January & February 2010: In Brief, Part 1

Quote of the Month:

"There are two ways of spreading light; to be the candle or the mirror that reflects it." Edith Wharton

Sinus and Poison and Snow!  Oh my!  Fresh off my victory of passing a new kidney stone without medical intervention– Ding Dong the Stone is Gone! — I set off on my own yellow brick road in search of productivity.  I had plans for rewriting my middle grade novel  and a schedule for organizing the house.  The first two weeks of January I skipped along the path of novel drafting and danced down the trail of organizing, feeling the thrill of productivity.

Then came the obstacles.  dun dun DUN.  A sinus infection flooded my brain with mucus and drained all my energy. I did several daily nasal irrigations, took antibiotics, and downed painkillers in hopes of defeating the infection.

Though we’d done all kinds of fixing and cleaning to the house, I started having acute allergic reactions again, along with the sinus infection. Did you know a bunch of Tylenol and Motrin was recalled because of some kind of mold-like chemical taint that caused people to feel nauseous?  I was standing in line at the pharmacy buying extra Benadryl when I saw the recall notice and realized I was probably allergic to this chemical. At home I checked the lot numbers– and sure enough–my painkillers were tainted.  Once I stopped taking the tainted drugs, my allergy attacks stopped.  Thank you recall signs. Come back consumer protection!  I miss you.

"Snowmageddon"–the sequel of our December "snowpocalypse"– dumped 27 inches of pretty winter road obstacles on DC, shutting down the schools and the federal government.  I surrendered to being sick and snowed in and distracted myself by watching movies and hanging out with my family.  When "snowmageddon 2" dumped another 10 inches on us, I figured I’d worry about getting things done after the snow.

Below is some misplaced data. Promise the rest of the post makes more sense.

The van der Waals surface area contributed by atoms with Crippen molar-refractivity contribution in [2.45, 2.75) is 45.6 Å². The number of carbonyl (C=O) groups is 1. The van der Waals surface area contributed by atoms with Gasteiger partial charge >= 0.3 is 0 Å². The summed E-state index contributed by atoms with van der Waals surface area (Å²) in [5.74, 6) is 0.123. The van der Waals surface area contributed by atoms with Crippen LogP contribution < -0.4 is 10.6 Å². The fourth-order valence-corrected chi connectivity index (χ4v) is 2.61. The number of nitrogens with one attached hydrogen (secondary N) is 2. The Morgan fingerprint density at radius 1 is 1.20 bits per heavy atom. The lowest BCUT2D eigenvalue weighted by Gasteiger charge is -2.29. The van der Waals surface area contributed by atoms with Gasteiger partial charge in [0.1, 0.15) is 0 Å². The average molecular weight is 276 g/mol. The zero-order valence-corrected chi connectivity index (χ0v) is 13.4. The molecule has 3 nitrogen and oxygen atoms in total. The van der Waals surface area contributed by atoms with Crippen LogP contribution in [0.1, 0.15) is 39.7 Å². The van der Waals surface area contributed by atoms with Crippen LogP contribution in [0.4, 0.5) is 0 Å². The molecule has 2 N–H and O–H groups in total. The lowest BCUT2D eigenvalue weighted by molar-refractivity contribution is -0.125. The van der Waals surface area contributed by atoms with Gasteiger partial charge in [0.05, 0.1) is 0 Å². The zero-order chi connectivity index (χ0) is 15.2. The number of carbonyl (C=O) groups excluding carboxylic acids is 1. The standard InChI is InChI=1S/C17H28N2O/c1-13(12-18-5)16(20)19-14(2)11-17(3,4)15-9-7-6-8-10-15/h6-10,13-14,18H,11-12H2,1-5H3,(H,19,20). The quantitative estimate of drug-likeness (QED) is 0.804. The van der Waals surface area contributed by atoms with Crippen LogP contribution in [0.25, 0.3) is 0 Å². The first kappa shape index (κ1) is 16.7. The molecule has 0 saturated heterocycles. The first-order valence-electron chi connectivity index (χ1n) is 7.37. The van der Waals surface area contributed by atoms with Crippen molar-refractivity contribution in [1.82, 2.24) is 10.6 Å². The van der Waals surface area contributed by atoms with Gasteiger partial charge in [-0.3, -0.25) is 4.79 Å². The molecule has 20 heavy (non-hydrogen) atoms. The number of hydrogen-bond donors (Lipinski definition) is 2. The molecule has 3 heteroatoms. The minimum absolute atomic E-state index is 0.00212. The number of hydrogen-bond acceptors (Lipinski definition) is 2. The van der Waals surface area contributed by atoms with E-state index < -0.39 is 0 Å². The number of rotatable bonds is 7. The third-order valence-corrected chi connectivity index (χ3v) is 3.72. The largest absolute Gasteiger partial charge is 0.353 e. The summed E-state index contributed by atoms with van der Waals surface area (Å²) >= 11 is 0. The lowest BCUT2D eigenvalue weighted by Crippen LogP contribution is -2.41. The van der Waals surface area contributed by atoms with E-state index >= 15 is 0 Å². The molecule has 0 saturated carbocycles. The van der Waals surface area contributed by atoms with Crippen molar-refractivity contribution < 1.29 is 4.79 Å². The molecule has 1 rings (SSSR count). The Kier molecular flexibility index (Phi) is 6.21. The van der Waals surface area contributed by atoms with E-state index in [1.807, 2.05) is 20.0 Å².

The icicles are gone now, the snow’s melting, and the kids are back in school.  My favorite doctor started me on a new course of antibiotics and made me a color-coded sinusitis treatment plan. I’m back on the path to productivity.  Hope I make it this time!

Sub Jobs:

Fiction Books Finished:
Fire, by Kristin Cashore (****1/2)- Seventeen-year old Fire is the last of the human monsters living in the land of the Dells. Her tantalizing beauty and her ability to read and persuade weak minds keeps her from living a normal life. It doesn’t help that the former King and her monster father– a close aide to the king– practically destroyed the Dells with their pillaging and plundering.  Now the Dells are on the brink of war and the royal family asks for Fire’s help. 

This prequel to Graceling starts off slow, as the real action doesn’t begin until over a 100 pages into the story.  Once the story was got interesting though, I enjoyed the mix of royal soap opera, spy intrigue, romance, and action-adventure tale.  [YA fiction, for ages 13 and up]

Gregor and the Marks of Secret, by Suzanne Collins (***1/2) – I enjoyed the fourth Underlander book.  While it’s a good, tense cautionary story about the start of war, it is very dark for a book geared toward elementary schoolers– so not for the extremely sensitive. [For ages 10 and up. Parent Note: There are some fairly intense descriptions of genocide seen from afar.]

Non-FIction Books Finished:
The Nine Nations of North America, by Joel Garreau (***) – 1970’s Washington Post reporter, Joel Garreau, writes about his observations on North America.  His basic theory is that North America is a composite of nine different cultural and financial nations: New England, the Foundry, Dixie, the Islands, Mexamerica, Ecotopia, the Empty Quarter, the Breadbasket, and Quebec. He describes Washington D.C., Manhattan, Hawaii, and Alaska as aberrations.

Since this book is 30 years old some of it is dated.  In the discussion on the Foundry, for example, Garreau describes the 100-dollar row house sale in Baltimore as a project that is just getting started.  Still, the basic concept of each region and its description hold up surprising well after 30 years and make for an interesting read. [Adult Non-Fiction, published in 1980]

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